BERLIN, Germany—Marriott International’s acquisition of Starwood Hotels & Resorts—announced in late 2015 and finalized last year—was both a “defensive and offensive” move, Arne Sorenson, the company's CEO, told delegates at this year’s International Hotel Investment Forum, here at the InterContinental Berlin
Sorenson said that the company was initially against the deal, but became convinced that “that the bigger we could make the loyalty programme, the more powerful our platform.”
Sorenson explained: “Not only were we not fully committed to [the deal] but we were against it. We looked at it and thought it was too expensive and we were moving quite well without it—why would we risk it?
"Then, over the course of the next few months, the stock position of Marriott International compared to Starwood Hotels & Resorts changed and the relative cost of the deal changed for us.
“We became convinced that the bigger we could make the loyalty programme, the more powerful our platform. With that much more choice we could create a deeper connection which could protect us from intermediaries.
“There is so much money that is made in our business online. The commission levels were too high. The intermediaries are all trying to make money by booking rules in our rooms. It was a defensive and offensive deal.”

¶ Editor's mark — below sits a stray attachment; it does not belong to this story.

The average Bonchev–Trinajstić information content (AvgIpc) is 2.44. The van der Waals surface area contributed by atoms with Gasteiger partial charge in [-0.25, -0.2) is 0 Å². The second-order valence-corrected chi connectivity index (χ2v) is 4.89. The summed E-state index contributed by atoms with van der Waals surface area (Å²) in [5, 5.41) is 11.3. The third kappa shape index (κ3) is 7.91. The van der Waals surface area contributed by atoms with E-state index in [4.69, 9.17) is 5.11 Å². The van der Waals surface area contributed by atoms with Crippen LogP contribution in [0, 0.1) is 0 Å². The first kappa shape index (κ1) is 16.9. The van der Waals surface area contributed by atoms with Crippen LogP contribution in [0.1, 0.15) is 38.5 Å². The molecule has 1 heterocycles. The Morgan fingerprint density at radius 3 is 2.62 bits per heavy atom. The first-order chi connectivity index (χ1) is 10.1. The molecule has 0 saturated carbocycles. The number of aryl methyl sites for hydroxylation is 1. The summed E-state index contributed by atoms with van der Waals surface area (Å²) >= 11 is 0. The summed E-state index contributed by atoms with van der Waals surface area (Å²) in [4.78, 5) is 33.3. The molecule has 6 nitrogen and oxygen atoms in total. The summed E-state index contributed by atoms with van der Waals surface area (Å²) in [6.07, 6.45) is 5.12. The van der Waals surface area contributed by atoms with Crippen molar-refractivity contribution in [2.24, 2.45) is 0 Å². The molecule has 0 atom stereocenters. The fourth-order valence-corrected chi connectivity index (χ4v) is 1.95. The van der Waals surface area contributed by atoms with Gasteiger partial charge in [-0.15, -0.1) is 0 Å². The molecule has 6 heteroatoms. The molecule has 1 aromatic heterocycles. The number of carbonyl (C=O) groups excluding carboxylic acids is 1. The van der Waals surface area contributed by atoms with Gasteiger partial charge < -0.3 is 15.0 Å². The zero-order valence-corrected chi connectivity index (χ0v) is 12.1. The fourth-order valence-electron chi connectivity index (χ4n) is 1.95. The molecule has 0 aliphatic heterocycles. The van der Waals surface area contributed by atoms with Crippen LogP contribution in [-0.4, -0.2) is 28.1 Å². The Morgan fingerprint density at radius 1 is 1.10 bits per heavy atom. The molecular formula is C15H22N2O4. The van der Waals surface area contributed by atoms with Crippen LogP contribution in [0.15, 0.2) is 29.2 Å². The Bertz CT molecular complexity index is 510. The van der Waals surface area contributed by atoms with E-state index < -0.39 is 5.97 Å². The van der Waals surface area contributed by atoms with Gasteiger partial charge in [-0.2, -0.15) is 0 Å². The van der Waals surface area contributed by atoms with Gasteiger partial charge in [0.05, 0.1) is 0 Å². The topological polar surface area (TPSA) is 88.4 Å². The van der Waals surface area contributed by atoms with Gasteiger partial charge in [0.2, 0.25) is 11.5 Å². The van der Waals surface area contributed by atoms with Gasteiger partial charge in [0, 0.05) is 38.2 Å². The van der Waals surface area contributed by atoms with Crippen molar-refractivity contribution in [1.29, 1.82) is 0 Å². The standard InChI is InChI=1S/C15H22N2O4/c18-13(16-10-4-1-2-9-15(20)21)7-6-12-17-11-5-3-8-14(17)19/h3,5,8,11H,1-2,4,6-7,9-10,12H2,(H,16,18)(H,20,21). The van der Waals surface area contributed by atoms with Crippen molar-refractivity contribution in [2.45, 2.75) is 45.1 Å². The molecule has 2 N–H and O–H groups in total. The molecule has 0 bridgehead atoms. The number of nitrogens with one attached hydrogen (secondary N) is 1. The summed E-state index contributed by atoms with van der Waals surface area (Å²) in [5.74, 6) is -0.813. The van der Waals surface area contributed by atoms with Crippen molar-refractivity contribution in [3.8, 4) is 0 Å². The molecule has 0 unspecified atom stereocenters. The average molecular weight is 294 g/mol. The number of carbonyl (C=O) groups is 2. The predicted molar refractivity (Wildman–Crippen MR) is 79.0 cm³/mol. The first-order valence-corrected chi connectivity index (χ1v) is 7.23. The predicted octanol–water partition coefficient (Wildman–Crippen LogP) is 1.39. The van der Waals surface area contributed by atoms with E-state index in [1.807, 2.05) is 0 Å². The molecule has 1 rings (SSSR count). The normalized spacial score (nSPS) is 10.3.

When asked about the response to the deal so far, Sorenson said: “I don’t think the takeover of Starwood Hotels & Resorts is a sign of success in itself. We need to make the two companies bigger and better than they would have been on their own. While closing a deal is a big deal, we won’t claim that it was successful until we prove to our associates, owners and guests that it was the right move.”
Sorenson was speaking at the conference after receiving the IHIF Lifetime Achievement Award 2017, an award he described as “a bit like Obama winning the Nobel Peace Price in his first year—a vote of hope.”
Looking at the current environment, the CEO warned that “too many countries in the world, including my own, are turning too far inward. The biggest threat is a global wave of nationalism or populism, which we saw in England with the Brexit vote and in the U.S.
“In some respects, we could say that Hillary Clinton lost as much as Donald Trump won the election, but having said that people say that the rules of immigration were not being run as we want. Society is asking how we protect ourselves, from security or economic threat.”
He said that immigration and refugees were issues where there was no consensus and the risk for the sector was that, even though travel was different from immigration, there was a crossover.
Sorenson said: “Inbound travel in the U.S. is affected by many things. The U.S. is very expensive, which is a more profound effect than the executive order which ran for four days and was shelved. If you are a regular traveller they may not care for our president, but it won’t impact on their decision to visit.
“The trend towards inward looking is so untimely. There are 120 million outbound trips by the Chinese; 10 years ago it was one million. The Chinese government wants that because it gives the Chinese people a higher quality of life. There is also a growing middle class—and where do they want to go? They want to see the great destinations. We need to communicate: you’re welcome.”
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